Christchurch • Since Dec 2006 • 7950 posts Report Reply

  • Andre,

    "I do note that Key & English seem to lean heavily on the dark side."

    The beehive does occasionally resemble a death star.
    I wonder what the star wars equivalent of driving a tractor up the front steps on behalf of wealthy farmers is?
    Does Darth's number two have a primary residence on Tattoine or Coruscant but collects a benefit from living on the Death Star?
    If the MP's of the Maori Party were in Star Wars whose side would they be on? Would they join the Galactic Empire and kick Hone out for complaining about the results?

    New Zealand • Since May 2009 • 368 posts Report Reply

  • Craig Ranapia, in reply to Lilith __,

    You seem to think it's OK to lambast Ihimaera, but not Kate McDermott?

    Well, yes because so much of what doesn't work on screen is lifted straight from the book (the adorable moppet with the sodding fairy wand, our Humble Narrator's stalkerish tendencies and tooth-grinding self-pity) and it doesn't really have a strong narrative spine to it.

    I'd be interested in knowing what was gained and what was lost in making the film's protagonist Maori not Pakeha.

    What Ihimaera himself says here is interesting.

    "The most exciting thing for me was that in the book the main character is European and he is supposed to be an 'everyman' character, but with this particular treatment, because it was to be made by Māori creatives, I had to completely turn my head around and to actually recognise for myself that unfortunately I was going to have to come out twice. Once in the guise of a Pākehā character and then turn that character around and make him into the Māori character that he was supposed to be in the very beginning," he says.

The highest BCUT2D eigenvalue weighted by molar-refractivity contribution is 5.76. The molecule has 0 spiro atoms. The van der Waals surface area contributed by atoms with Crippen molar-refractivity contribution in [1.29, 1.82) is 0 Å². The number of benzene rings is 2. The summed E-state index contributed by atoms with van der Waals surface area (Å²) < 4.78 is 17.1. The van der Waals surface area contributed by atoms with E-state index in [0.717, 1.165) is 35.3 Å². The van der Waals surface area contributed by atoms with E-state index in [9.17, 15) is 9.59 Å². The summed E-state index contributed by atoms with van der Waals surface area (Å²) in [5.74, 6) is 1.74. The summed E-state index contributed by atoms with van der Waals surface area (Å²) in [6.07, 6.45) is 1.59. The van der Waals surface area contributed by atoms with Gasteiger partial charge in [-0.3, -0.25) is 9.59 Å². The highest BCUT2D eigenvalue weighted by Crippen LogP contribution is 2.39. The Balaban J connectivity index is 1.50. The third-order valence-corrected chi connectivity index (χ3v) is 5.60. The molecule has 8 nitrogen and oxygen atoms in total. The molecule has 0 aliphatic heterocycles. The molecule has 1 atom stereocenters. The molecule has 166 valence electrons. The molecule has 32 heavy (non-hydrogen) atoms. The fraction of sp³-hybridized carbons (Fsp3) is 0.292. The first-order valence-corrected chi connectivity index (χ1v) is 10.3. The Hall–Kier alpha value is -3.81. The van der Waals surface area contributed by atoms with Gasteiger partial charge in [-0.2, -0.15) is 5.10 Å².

"So that was quite a shock to me because I had always tried to hide, to say 'this is a book that could be about 'everyman', this is not a specific story'. So it is now actually nearer to the truth than I would like to admit.

    Ihimaera says rather than being a gay coming out story, or a gay love story, it's become a very strong story about a whole group of people who are encountering a particular issue – "one man doesn't realise what is going to happen when he decides to turn his life around and become somebody else. And by him becoming somebody else, everybody close to him cops the fallout."

    It still doesn't work. An interesting compare and contrast is Russell T. Davies' Bob and Rose, which is a rather nice (and much under-rated) series about a gay man who falls in love with a woman and the shit hits ever conceivable fan. Don't think it's a spoiler to say there's a happy ending, but there's also a lot of emotional truth and complexity along the way. The ending felt earned.

    North Shore, Auckland • Since Nov 2006 • 12370 posts Report Reply

  • David Herkt,

    Hi Craig. Personally I'm waiting for your Nights In The Gardens of Spain review. Apart from the 'work in itself', the good and the bad of it, I think it marks an interesting point in New Zealand cultural (and maybe media) politics... Roll on Wednesday!